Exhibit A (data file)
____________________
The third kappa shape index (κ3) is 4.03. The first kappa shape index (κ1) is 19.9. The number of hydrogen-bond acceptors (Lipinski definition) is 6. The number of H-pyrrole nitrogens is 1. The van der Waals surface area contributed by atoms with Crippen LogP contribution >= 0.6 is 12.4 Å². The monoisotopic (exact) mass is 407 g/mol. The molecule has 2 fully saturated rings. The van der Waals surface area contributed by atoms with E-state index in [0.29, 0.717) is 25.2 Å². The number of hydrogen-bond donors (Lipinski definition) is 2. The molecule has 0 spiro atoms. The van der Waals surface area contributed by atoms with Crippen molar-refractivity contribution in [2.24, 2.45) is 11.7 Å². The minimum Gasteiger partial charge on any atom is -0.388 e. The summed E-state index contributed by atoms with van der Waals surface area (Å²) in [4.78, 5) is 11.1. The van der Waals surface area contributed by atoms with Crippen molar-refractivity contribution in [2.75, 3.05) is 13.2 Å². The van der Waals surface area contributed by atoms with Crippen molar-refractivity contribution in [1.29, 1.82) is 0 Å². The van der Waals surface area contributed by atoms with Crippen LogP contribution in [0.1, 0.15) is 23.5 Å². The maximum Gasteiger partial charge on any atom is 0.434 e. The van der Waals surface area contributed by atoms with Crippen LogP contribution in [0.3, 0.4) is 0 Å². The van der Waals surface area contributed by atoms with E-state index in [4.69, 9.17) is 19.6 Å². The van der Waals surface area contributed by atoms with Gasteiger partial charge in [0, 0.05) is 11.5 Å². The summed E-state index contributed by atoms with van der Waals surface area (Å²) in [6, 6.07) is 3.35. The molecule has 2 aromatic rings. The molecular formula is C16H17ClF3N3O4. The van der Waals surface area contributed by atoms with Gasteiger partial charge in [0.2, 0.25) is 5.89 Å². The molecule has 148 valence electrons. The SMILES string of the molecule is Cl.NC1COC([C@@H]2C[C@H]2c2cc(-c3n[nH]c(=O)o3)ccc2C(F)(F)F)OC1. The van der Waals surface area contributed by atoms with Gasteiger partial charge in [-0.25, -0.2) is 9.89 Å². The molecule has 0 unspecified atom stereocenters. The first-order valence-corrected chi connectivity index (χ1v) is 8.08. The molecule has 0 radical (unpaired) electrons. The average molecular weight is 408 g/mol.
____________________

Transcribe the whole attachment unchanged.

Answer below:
The third kappa shape index (κ3) is 4.03. The first kappa shape index (κ1) is 19.9. The number of hydrogen-bond acceptors (Lipinski definition) is 6. The number of H-pyrrole nitrogens is 1. The van der Waals surface area contributed by atoms with Crippen LogP contribution >= 0.6 is 12.4 Å². The monoisotopic (exact) mass is 407 g/mol. The molecule has 2 fully saturated rings. The van der Waals surface area contributed by atoms with E-state index in [0.29, 0.717) is 25.2 Å². The number of hydrogen-bond donors (Lipinski definition) is 2. The molecule has 0 spiro atoms. The van der Waals surface area contributed by atoms with Crippen molar-refractivity contribution in [2.24, 2.45) is 11.7 Å². The minimum Gasteiger partial charge on any atom is -0.388 e. The summed E-state index contributed by atoms with van der Waals surface area (Å²) in [4.78, 5) is 11.1. The van der Waals surface area contributed by atoms with Crippen molar-refractivity contribution in [2.75, 3.05) is 13.2 Å². The van der Waals surface area contributed by atoms with Crippen molar-refractivity contribution in [1.29, 1.82) is 0 Å². The van der Waals surface area contributed by atoms with Crippen LogP contribution in [0.1, 0.15) is 23.5 Å². The maximum Gasteiger partial charge on any atom is 0.434 e. The van der Waals surface area contributed by atoms with Crippen LogP contribution in [0.3, 0.4) is 0 Å². The van der Waals surface area contributed by atoms with E-state index in [4.69, 9.17) is 19.6 Å². The van der Waals surface area contributed by atoms with Gasteiger partial charge in [0, 0.05) is 11.5 Å². The summed E-state index contributed by atoms with van der Waals surface area (Å²) in [6, 6.07) is 3.35. The molecule has 2 aromatic rings. The molecular formula is C16H17ClF3N3O4. The van der Waals surface area contributed by atoms with Gasteiger partial charge in [0.2, 0.25) is 5.89 Å². The molecule has 148 valence electrons. The SMILES string of the molecule is Cl.NC1COC([C@@H]2C[C@H]2c2cc(-c3n[nH]c(=O)o3)ccc2C(F)(F)F)OC1. The van der Waals surface area contributed by atoms with Gasteiger partial charge in [-0.25, -0.2) is 9.89 Å². The molecule has 0 unspecified atom stereocenters. The first-order valence-corrected chi connectivity index (χ1v) is 8.08. The molecule has 0 radical (unpaired) electrons. The average molecular weight is 408 g/mol.